Posts tagged ‘NFL’

January 25, 2011

The Unintended Result from Cutler’s Knee

by Jeeves

As many of us are aware, the NFL faces a potential labor stoppage this off-season. The thought of missing out on any games next year is truly terrifying, but there is the very real possibility that this thing doe not get resolved any time soon. Apparently it’s a lot harder to divvy up billions and billions of dollars than you would think.

One of the biggest issues that will be negotiated is an expansion of the regular season from 16 games to 18 games. The  owners are all for it as more games equals more ticket and, down the line, more TV revenue. The players are against it for two reasons. One is that the players want their salaries to grow by, at least, the same percentage as the season. In their view, (and I think rightfully so) their current contracts were negotiated for a 16 game season, thus they should be paid more for an 18 game season. The other reason is the toll that an additional two games will have on the players’ bodies. This is something that shouldn’t be taken lightly as it seems qualitatively that teams are filling up their IR more and more each year. Just look at the Saints running back depth chart or even the Packers.

This brings me to my main point. I think it all the public outrage over Cutler’s knee the players have hurt their position with regards to collective bargaining. One of their main arguing points for either more money or for a status quo with regards to the length of the season is the amount of additional punishment the players would incur. Unfortunately, the flurry of tweets and immediate armchair analysis made the players association  look far from united in that regard. All the current and former player’s blatherings about Cutler makes it sound like they would do anything to stay on the field, no matter the costs to their body. It’s football after all, they have to do what they need to for their team. Plus they’re super bad-ass and would play gladly play on torn MCL’s if given the chance. While I’m sure that it won’t have a massive effect on negotiations, the deluge of thoughts along these lines can only serve to help the owners.  Hopefully, it doesn’t come back to bite the players in the butt, but if it does we’ve at least learned that they’ll play through the pain.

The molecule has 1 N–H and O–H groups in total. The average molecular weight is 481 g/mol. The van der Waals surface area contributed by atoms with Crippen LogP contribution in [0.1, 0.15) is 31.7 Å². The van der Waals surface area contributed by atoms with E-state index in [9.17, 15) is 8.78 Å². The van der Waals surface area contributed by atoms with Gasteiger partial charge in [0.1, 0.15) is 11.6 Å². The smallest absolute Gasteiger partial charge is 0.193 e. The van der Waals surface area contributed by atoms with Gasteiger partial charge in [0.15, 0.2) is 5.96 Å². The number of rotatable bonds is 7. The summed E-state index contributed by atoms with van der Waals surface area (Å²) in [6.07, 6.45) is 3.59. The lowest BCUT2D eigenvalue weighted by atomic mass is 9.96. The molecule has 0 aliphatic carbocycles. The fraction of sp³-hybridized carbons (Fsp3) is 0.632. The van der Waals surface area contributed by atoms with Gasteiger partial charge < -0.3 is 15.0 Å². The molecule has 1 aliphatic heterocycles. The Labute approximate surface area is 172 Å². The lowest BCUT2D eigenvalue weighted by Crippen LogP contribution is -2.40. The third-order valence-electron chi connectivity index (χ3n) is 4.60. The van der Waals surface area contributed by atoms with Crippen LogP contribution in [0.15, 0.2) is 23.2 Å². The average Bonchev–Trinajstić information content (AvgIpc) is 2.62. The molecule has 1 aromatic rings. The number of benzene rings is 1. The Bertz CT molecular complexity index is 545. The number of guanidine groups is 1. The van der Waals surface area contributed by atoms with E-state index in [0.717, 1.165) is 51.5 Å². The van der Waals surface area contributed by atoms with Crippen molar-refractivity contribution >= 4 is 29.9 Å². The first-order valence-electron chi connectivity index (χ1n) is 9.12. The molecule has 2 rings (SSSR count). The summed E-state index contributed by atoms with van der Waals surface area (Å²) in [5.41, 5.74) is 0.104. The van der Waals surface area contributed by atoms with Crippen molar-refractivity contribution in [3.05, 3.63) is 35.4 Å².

January 23, 2011

Defending Jay Cutler

by Jeeves

Full disclosure: I am from Chicago and am indeed a Bears fan. I think it is important to get all biases out front and center

Update: Turns out Cutler has a torn MCL, so I suppose I was correct.

Update 2: The official prognosis is a grade 2 MCL tear which takes 3-4 weeks to heal. Also it should be noted that a tear and sprain for all intents and purposes are synonymous when dealing with the MCL, per here.

The above picture is from the front page of Yahoo! Sports’ NFL section and is a large motivating factor for this post. I realize that Cutler didn’t play a great game today; his deep ball was off and the pressure limited his performance on shorter routes. He missed Hester a couple times though he did make a nice pass to Knox, but that’s not why I’m writing.

The excessive hyperbole and complete vilification of Cutler for being forced out of the game is absurd. I realize and understand that part of sports writing is to capture the emotion of the moment and the feelings of the fan, but I think it’s clear that the ensuing clusterf*** (or Cutlerf****, if you will) is going to move beyond the means of any reasonable literary device. Steve Bartman (rightly or wrongly) is one of the most hated ‘characters’ in  Chicago. Fans were so angry, so enraged at him, that the governor recommended he go into the witness protection program. Naturally, Yahoo! equates the Bartman situation to Cutler having an, at best, sprained MCL, at worst, torn MCL.

It just strikes me as absurd that this amount of vitriol is coming out when the extent of the injury hasn’t even been determined. It strikes me as doubly absurd when you question Cutler’s toughness, as Kerry Rhodes of the Arizona Cardinals did, because this requires you to also forget every other game that he has played for the Bears. Cutler has been the picture of resolve in his short time in Chicago. He has been sacked 87 times and hit countless other occasions in just 31 regular season games due to a horrendous, porous offensive line. Up until today, save for his concussion against the Giants, he got up, dusted himself off and went back to work. You would think that such continual perseverance would buy the guy the benefit of the doubt. Please correct me if I’m wrong, but I don’t think he’s even complained about the line and how often he’s been hit let alone sulk his way off the field because of it.